Creek along Trail of the Cedars.

Going to the Sun Road (driven in a rental car because Abby was too long and tall) provided an excellent example of the diversity that abounds in the park. Starting from the Apgar campground on the west side, we moved through areas that were reminiscent of the Pacific Northwest, which was exemplified by the Trail of the Cedars (handicap accessible board walk/paved trail). Ferns, under towering cedars, dominated the forest floor. As we climbed to Logan Pass, grass became more dominant and wildflowers (Indian Paint brush, bear grass) were in full bloom. We even saw a mountain goat. Over the pass, we pushed on to St. Mary, and the cedars were replaced by dense stands of pine trees.

In the future, when Alex is older, we will take the shuttle. Many of the lots were full (the Logan Pass visitors center was like the mall parking lot at Christmas time), so if we wanted to hike we would not have been able to due to lack of parking.

Click on the images below from our trip on Going to the Sun Road to enlarge the picture.



Northern Rockies: Grant-Kohrs Ranch National Historic Site

Grant-Kohrs Ranch National Historic Site

This historic site is located off of I-90 near Deer Lodge, Montana.


Johnny Grant, a Canadian, settled in the Deer Lodge Valley of Montana. This area was considered Flathead territory, but it was used as a route to hunting and trading areas by a variety of tribes. Mr. Grant’s marriages to women of several different tribes helped him settle in the valley peacefully.

Conrad Kohrs, a German immigrant, initially came to America in search of gold. He worked as a butcher’s assistant and soon owned butcher shops in many gold camps. (History has shown that very few gold miners got rich, it was the men who ran the supply shops that profited the most.) He partnered with Johnny Grant, who supplied cattle to Mr. Kohrs’ butcher shops. Conrad Kohrs later bought Johnny Grants’ ranch, the latter then returned to Canada.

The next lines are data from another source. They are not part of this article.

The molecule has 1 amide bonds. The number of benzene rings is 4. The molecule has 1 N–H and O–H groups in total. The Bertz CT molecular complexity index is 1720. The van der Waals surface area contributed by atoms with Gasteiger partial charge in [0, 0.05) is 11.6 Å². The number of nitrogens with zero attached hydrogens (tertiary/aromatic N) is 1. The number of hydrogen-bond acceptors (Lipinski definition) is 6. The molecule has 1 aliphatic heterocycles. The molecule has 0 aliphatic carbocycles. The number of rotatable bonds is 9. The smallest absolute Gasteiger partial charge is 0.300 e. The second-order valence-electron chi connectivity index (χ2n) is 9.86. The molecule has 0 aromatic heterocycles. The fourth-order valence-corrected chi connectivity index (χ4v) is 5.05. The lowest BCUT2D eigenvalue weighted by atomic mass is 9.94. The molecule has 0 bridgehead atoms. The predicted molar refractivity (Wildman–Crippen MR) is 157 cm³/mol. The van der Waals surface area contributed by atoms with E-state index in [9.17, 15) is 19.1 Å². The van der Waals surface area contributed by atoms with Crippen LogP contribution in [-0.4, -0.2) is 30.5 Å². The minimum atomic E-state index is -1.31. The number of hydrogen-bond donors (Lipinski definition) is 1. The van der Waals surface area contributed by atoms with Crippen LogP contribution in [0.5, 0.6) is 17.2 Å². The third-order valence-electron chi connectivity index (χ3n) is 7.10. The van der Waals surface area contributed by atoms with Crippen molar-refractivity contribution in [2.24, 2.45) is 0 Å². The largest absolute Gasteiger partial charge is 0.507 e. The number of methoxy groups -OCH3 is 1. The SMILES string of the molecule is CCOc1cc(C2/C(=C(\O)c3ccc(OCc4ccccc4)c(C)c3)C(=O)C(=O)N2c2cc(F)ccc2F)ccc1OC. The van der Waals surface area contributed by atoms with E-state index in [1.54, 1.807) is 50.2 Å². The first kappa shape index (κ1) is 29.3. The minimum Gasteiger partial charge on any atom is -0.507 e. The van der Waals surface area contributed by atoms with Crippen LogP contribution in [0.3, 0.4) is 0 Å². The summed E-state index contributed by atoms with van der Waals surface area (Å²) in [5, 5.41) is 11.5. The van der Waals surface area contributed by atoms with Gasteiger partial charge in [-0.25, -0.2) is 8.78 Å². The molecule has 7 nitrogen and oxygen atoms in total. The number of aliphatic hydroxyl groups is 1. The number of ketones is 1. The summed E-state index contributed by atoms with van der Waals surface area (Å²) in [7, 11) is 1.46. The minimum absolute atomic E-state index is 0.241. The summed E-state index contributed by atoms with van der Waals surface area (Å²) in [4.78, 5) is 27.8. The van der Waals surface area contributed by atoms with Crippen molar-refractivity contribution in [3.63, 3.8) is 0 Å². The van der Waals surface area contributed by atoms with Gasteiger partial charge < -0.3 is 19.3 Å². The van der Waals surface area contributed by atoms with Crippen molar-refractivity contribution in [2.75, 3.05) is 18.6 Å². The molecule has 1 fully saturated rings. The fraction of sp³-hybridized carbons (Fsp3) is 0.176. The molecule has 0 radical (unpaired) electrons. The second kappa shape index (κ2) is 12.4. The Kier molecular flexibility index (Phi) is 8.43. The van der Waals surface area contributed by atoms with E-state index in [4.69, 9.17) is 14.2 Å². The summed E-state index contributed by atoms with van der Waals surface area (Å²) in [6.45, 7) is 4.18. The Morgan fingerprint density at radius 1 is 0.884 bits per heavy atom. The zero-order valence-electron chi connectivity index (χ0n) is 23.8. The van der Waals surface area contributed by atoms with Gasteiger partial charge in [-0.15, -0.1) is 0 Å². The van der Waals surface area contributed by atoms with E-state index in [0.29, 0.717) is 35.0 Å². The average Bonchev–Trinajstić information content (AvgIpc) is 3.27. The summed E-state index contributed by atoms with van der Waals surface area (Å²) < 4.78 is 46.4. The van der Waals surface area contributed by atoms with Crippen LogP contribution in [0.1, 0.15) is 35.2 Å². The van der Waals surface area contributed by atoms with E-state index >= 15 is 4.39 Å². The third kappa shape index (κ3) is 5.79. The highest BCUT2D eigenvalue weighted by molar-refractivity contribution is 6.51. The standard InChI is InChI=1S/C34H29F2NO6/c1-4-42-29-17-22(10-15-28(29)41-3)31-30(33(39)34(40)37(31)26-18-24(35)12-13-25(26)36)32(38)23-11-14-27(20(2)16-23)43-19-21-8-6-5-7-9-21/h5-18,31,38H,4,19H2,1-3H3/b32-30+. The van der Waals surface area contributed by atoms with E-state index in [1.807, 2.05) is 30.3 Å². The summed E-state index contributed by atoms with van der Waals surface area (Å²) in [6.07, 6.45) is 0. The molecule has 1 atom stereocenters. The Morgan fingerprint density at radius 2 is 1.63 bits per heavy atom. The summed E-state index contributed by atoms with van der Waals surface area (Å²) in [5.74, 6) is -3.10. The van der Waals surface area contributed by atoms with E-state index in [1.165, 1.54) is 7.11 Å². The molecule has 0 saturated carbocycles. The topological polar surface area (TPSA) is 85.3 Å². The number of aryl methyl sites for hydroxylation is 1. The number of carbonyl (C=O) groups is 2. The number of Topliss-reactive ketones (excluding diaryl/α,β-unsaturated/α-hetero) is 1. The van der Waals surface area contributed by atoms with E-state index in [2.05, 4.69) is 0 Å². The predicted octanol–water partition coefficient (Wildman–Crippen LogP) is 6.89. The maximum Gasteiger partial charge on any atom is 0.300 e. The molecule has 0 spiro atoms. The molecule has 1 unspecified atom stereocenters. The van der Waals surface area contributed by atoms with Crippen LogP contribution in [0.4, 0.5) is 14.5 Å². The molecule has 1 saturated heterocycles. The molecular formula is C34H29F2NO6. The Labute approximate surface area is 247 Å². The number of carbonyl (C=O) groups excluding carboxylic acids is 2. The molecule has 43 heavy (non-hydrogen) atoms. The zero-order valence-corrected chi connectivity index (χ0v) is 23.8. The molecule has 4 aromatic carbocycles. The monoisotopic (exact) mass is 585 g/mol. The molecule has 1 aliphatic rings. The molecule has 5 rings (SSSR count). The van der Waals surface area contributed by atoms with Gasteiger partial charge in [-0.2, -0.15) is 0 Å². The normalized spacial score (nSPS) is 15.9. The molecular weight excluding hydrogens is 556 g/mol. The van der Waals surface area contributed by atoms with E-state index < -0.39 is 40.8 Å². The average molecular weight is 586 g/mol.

Due to the large areas of land cattle would roam on the open range, cooperation was required among the ranchers of Montana and resulted in the founding of the Montana Stockgrowers Association. Kohrs’ half brother, John Bielenberg, was Kohrs’ business partner and expert cattleman. John Bielenberg managed the cattle empire and worked to improve the breeding of cow ponies and cattle. The cow ponies Mr. Bielenberg bred were famed for stamina.

After the death of Conrad Kohrs (1920) and John Bielenberg (1922), Conrad Warren, grandson of Conrad Kohrs, took over ranch operations in 1932. He worked to honor his family’s ranching legacy and and run the ranch with new methods. At the time Conrad Warren took over the ranch, only 1,000 acres and few hundred head of cattle remained.

The Grant-Kohrs National Historic site opened in 1977. There are blacksmith demonstrations, a chuck wagon to grab a cup of cowboy coffee (black, no cream, no sugar), and an area to practice your cattle roping skills. There are is a guided house tour and a variety of trails to hike.

What we learned

This is a working ranch. There are chickens, cows, and horses.

We were surprised that the time of the open range was only three decades. The Homestead Act was the beginning of the end to ranches relying on open range.


Alex meets Fox, on of the horses on the ranch, at the visitors center.


Northern Rockies: Two Medicine Lake Hike

We enjoyed our hike around Two Medicine Lake, which was approximately 8 miles. If we had gotten an earlier start, we would have tried to make No Name Lake – there were reports of a moose spending the afternoon in the water. There was a boat that we could have taken from the General Store to the west end of the lake. This would have allowed us to hike trails up to the lakes, perhaps even Dawson pass.